Chapter 9: Motor Sensory Link

Author's Commentary

The three clinically relevant components of the reflex examination are:

  1. Threshold
  2. The speed of activation of the antagonist muscle
  3. Pathologic spread

The activity of the gamma loop determines reflex parameters. Gamma motor neurons that set tone and alpha motor neurons that effect movement work in concert. The gamma loop is modulated by stress, CNS lesions, and circulating neurotransmitters and hormones. Anterior horn cell excitability may be modulated by lesions, sensory deficits, and affective factors, among others. Muscles are affected by systemic factors and ion channels (calcium and potassium channels in particular).

Excerpts From Chapter 9

The Reflexes

A successful examination of reflexes requires both the patient and the examiner to be comfortable. The muscle is placed in a comfortable position under slight stretch. The examiner places his or her finger on the major tendon of the muscle and lets the hammer freely fall. The hammer should do most of the work.

The examiner notes three major components of a reflex:

  1. Its threshold or how easy it is to elicit
  2. The speed in which the antagonist muscle is brought into play (too quickly with spasticity and too late with cerebellar disease)
  3. Pathologic spread; reflexes should stay at the segmental level

The gamma loop governs the length of intrafusal fibers of the nuclear bag. These are motor cells in the spinal cord that receive both excitatory and inhibitory influences and determine tone. The nuclear bag is in parallel with the long axis of somatic muscles, and the ease with which the intrafusal fibers fire the annulospiral endings that depolarize the anterior horn cell determines the threshold of the reflex. Thus, actively firing gamma neurons in the spinal cord cause the intrafusal fibers to shorten, increase the afferent barrage from annulospiral endings and partially depolarize anterior horn cells. Thus, when the volley of afferent synapses is excitatory to these anterior horn cells, they fire very easily (a low threshold). If there is poor inhibition in the spinal cord because of degeneration of the corticospinal tracts above the segment that is tested, or lack of supranuclear inhibition of these gamma neurons, the reflex will not only fire too easily, but will spread to other segments. The engagement of antagonist muscles stops the reflex. This is done by afferent information generated by “flower spray" endings in association with cerebellar and other modulatory influences. A normal reflex, an example being the knee-jerk, should elicit 2.5 swings of the leg before it stops. If the threshold to fire the reflex is too low (i.e., it can be elicited by a slight tap of the finger or a flick of the finger) and the antagonist muscles are engaged too easily, the patient has a spastic reflex. The agonist muscle cannot fully complete its action prior to the antagonist muscle being called into play. The tone will be increased and often Babinski's and Hoffman's signs will be elicited. The most common cause of these findings are lesions of the corticospinal pathways.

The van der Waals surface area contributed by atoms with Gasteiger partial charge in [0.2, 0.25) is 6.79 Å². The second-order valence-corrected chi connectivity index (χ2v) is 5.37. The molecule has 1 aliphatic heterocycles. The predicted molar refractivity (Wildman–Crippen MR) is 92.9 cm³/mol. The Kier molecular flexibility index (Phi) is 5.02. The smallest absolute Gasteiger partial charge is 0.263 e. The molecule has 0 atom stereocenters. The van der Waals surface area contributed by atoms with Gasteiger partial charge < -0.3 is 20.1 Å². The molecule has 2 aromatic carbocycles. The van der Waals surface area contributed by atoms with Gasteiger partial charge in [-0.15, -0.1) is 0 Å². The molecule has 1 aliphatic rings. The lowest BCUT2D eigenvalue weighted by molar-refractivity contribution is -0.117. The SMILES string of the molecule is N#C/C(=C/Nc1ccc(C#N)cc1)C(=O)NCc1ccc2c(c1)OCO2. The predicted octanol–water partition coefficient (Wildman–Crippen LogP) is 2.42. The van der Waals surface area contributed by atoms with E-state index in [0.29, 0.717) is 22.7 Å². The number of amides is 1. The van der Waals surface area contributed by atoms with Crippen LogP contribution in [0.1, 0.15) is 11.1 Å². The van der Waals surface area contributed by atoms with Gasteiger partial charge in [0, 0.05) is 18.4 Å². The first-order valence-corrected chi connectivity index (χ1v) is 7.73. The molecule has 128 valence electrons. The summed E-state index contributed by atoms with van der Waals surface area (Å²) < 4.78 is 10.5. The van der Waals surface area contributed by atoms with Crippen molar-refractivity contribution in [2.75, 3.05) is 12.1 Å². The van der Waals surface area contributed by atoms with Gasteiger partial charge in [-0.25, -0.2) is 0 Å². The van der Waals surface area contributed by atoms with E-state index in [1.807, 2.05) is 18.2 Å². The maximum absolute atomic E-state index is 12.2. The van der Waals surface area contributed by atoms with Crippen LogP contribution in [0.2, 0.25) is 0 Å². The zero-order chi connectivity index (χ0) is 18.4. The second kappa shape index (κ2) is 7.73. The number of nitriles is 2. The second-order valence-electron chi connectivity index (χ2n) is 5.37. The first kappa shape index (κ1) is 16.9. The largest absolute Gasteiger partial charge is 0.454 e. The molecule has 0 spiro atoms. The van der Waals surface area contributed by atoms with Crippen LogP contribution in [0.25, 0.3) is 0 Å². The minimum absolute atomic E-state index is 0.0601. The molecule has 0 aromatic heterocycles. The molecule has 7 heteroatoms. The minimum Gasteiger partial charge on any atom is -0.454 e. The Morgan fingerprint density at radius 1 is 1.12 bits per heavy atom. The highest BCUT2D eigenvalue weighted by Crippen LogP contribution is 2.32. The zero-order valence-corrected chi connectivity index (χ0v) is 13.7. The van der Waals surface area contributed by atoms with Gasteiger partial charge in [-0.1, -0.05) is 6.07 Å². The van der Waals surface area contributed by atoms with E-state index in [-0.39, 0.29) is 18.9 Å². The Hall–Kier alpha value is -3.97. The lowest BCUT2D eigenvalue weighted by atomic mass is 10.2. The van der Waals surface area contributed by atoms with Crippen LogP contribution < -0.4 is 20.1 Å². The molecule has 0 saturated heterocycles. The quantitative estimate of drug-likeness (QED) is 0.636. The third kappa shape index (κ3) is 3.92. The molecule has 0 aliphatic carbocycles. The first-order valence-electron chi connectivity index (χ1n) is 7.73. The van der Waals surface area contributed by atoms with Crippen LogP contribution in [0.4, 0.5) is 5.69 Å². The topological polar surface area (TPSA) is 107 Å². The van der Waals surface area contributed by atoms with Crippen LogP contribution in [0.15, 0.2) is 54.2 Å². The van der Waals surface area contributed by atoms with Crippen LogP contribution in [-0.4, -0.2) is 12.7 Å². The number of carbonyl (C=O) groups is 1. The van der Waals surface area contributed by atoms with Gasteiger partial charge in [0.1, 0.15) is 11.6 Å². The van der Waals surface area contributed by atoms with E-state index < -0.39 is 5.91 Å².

Examination Technique Demonstration

A black and white photo of two hands holding something.

Fig. 9.5

Fig. 9.5 Hoffman's sign. The terminal phalanx of the patient's middle finger is flicked downwards between the examiner's finger and thumb. In states of hyperreflexia, organic or emotional, the tips of the other fingers flex and the thumb flexes and adducts. If on one side only, that is useful because this can sometimes be an early sign of unilateral pyramidal tract disease.